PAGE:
Lateral internal sphincterotomy is surgery to help heal an anal fissure that has not improved with medicine or other treatments. An anal fissure is a tear in the lining of the anus.
During the surgery, the doctor puts a lighted tube (called an anoscope, or scope) into the anus. The doctor is able to see the inside of the anus through the scope. Special surgical tools are guided through the scope into the anus. The doctor uses the surgical tools to make a cut (incision) in the internal anal sphincter. The internal anal sphincter is a ring of muscle that controls the anus. This surgery relieves the pressure and allows the anal fissure to heal.
This surgery may be done while you are completely asleep or while you are awake. If you are awake, you will be given medicine to help you relax. You will not feel pain. The surgery usually takes less than 30 minutes. Most people go home the same day.
Many people notice that the pain from their anal fissure goes away within several days after surgery. But it will probably take about 6 weeks for your anus to completely heal. You will probably be able to go back to work and your usual activities about 1 to 2 weeks after surgery.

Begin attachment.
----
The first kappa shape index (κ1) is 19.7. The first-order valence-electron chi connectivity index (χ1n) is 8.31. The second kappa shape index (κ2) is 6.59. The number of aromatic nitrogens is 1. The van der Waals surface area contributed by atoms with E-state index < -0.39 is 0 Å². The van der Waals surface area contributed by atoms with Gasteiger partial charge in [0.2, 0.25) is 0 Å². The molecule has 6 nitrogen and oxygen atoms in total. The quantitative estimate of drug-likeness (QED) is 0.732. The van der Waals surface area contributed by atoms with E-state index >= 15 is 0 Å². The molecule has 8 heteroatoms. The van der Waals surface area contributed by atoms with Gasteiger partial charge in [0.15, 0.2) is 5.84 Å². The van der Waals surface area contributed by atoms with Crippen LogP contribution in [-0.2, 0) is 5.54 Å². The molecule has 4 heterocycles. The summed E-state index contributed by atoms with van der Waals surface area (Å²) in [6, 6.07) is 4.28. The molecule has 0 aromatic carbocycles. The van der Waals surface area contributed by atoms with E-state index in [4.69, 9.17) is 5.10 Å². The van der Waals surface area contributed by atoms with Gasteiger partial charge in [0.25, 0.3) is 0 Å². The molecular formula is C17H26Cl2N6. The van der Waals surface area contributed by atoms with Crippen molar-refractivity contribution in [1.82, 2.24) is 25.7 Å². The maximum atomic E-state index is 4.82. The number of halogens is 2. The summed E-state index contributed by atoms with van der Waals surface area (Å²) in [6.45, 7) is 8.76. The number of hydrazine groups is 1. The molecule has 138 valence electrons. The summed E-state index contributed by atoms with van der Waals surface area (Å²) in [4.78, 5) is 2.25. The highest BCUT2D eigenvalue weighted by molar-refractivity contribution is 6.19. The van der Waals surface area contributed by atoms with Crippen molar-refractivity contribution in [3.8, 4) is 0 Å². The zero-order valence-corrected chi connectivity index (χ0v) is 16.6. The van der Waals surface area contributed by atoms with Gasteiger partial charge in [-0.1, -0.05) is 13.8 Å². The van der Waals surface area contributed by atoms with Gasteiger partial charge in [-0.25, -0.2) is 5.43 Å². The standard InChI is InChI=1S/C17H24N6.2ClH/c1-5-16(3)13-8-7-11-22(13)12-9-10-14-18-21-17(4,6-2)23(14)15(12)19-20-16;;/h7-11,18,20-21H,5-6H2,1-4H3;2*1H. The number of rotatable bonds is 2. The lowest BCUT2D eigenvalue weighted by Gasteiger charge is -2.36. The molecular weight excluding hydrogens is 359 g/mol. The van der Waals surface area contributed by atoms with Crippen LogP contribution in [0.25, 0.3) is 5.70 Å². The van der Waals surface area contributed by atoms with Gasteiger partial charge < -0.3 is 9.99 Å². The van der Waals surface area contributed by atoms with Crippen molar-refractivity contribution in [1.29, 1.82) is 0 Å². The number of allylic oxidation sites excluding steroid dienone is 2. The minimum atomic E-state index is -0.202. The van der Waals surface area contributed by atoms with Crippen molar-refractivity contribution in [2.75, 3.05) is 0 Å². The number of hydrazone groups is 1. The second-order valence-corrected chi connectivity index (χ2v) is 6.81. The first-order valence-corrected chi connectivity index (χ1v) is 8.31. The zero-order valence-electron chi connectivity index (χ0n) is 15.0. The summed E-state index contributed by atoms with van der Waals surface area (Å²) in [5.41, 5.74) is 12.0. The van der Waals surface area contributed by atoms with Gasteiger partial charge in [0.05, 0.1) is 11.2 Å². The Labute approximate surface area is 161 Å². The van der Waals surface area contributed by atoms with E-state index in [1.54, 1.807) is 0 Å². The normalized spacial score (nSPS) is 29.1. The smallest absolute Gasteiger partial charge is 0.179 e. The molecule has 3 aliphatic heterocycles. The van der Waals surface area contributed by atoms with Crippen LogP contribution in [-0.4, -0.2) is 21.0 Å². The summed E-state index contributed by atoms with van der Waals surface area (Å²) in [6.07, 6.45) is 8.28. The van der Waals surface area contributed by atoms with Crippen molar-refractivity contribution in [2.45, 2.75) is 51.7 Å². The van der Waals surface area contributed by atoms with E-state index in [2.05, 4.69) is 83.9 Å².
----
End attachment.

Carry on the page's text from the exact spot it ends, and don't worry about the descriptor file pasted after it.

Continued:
Follow-up care is a key part of your treatment and safety. Be sure to make and go to all appointments, and call your doctor if you are having problems. It's also a good idea to know your test results and keep a list of the medicines you take.
Having surgery can be stressful. This information will help you understand what you can expect and how to safely prepare for surgery.
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Current as of:
August 9, 2016
Adam Husney, MD - Family Medicine
& Kenneth Bark, MD - General Surgery, Colon and Rectal Surgery
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